On the morning after Election Day 1968, President-elect Richard Nixon spoke of a sign he had seen held by a teenager in Deshler, Ohio, during the campaign: "Bring us together." "And that will be the great objective of this administration at the outset," Nixon said, "to bring the American people together." The an- swer to the turbulence of the 1960s, Nixon suggested, was the reconciliation of differences. If indeed Nixon placed this goal as the priority of his administra- tion, its initiatives might differ strikingly from those expected on the basis of his political reputation. Some of his senior aides had already told a journalist about Nixon's interest in reaching out to Americans beyond his "great 'silent majority' " after the election. "In short, this line of Nixon talk implies," wrote journalist John Osborne in October, "Richard Nixon in the White House may turn out to be more liberal, more humane, more attuned to the world about us than Nixon the candidate appears to be or than President Hubert Humphrey could even try to be."1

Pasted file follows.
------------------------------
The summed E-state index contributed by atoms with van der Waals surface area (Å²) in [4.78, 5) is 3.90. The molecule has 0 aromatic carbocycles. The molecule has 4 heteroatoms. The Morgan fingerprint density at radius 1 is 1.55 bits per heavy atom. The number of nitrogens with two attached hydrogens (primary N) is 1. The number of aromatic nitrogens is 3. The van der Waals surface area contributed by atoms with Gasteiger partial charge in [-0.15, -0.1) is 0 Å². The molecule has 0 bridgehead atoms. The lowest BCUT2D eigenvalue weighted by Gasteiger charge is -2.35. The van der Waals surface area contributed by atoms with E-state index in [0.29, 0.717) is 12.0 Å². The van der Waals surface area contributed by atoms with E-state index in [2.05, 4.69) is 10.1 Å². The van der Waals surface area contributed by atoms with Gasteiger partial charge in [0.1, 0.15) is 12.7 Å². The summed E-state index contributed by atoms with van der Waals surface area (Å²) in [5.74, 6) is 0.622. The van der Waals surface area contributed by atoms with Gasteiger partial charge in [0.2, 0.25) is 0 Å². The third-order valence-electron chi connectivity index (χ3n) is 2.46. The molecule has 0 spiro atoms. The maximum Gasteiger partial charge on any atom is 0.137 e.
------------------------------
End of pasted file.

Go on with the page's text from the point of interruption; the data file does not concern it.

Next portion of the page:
But "this line of Nixon talk" was based on an incorrect assumption. Nixon had not yet won over any majority; he owed his election to the votes of a minority rallied in opposition to the mistakes of the Democrats rather than in support of his promise. About to begin was a long and hard struggle to identify a majority and to win its loyalty. Although the task was formidable, Nixon be- lieved that the times offered great potential for such a struggle. He became sure that a realignment to the advantage of conservative politicians was possible.
Yet Nixon was not as sure how to encourage this realignment. As the early